A sand-bottom pool, originally three acres with a capacity of 5 million gallons, replaced the pond in 1926. It was built over a large underground lake that was operated by seven artesian wells. A fireproof public bath would be large enough to accommodate 5,000 swimmers per day. The lights were installed in 1929.
With the Crystal Ballroom, the natural-bottom swimming pool, 10 acres of athletic fields, a playground and picnic areas, in 1933 Peony declared that she was “Omaha’s Family Country Club”. The Royal Grove for outdoor dancing opened in 1934 and the Tower Tourist Village (later the New Tower Inn) a year later.
During the Big Band era, Duke Ellington, Cab Calloway and later Guy Lombardo played Peony. The same goes for former Omaha chicken farmer (80th and Miami streets) Lawrence Welk. Contrary to tradition, Welk’s original base in town was the Chermot Ballroom at 27th and Farnam, not Peony Streets. Malec’s claim in the 1960s that – in the 1930s – he inspired the term “champagne music” for Welk’s use also seems implausible.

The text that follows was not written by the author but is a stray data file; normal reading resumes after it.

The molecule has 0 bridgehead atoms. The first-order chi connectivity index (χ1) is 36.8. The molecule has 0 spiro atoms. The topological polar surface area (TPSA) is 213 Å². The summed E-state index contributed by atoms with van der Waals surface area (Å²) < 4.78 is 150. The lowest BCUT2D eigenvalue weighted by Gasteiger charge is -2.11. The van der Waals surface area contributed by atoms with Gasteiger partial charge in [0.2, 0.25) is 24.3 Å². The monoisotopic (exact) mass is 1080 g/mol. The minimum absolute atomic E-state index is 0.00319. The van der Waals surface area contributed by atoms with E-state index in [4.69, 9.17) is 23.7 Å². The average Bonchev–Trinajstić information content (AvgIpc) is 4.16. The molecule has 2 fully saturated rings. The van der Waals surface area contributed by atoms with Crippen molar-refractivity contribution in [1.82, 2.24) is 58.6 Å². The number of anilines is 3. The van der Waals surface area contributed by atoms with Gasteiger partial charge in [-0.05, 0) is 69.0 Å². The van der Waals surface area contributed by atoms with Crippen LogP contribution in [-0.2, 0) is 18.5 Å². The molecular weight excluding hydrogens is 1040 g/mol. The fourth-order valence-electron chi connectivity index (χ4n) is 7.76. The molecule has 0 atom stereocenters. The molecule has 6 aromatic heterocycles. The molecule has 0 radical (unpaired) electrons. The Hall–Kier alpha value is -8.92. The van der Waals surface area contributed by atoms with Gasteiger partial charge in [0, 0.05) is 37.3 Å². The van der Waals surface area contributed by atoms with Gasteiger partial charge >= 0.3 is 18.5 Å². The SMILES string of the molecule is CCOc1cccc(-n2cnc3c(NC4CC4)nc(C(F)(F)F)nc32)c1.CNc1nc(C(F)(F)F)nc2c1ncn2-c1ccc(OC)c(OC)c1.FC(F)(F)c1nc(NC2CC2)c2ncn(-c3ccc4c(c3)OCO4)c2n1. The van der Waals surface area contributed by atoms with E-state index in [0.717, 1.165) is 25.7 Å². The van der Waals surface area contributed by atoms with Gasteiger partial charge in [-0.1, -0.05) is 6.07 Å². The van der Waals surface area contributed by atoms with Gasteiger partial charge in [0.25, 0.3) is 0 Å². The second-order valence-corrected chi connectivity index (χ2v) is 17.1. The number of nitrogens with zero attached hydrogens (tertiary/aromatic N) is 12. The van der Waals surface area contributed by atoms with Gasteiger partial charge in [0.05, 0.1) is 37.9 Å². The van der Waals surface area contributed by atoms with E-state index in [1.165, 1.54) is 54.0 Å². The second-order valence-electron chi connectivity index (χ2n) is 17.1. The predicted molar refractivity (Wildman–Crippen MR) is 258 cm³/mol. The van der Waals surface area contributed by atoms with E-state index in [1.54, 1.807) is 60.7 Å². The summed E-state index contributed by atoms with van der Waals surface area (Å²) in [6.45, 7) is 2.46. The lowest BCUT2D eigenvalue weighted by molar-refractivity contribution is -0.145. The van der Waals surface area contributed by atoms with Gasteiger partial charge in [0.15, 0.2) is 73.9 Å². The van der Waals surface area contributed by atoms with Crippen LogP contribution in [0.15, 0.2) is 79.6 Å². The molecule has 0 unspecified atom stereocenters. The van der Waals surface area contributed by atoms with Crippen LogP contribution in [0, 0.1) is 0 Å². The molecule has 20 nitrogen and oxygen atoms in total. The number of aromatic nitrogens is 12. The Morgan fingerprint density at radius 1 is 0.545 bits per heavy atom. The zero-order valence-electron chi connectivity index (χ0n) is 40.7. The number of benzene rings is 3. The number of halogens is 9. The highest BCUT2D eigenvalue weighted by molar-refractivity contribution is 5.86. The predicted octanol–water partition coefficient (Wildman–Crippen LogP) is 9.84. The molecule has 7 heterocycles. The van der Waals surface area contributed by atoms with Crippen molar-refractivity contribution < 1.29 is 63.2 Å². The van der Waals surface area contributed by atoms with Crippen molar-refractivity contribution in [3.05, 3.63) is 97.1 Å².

The peony was a favorite stopover for the Omaha military going back and forth during WWII. Malec, in 1968, said it was after the war that they were back for good and wanted to ‘have sex with the girls’.
Its first rides were part of a $ 100,000 expansion in 1958. Charles Malec, one of Joe Malec’s two sons involved in operating the park at the time, visited the new Disneyland and other parks. attractions for inspiration for a helicopter ride, train, merry-go-round, ferris wheel, miniature roller coaster (they were still running when the park closed), automatic toll ride and pump carts. Characters from storybooks such as “Willie the Whale” and “Old Woman in the Shoe” have been depicted. An attraction for young and old was the miniature golf course “Around the world in 18 holes”.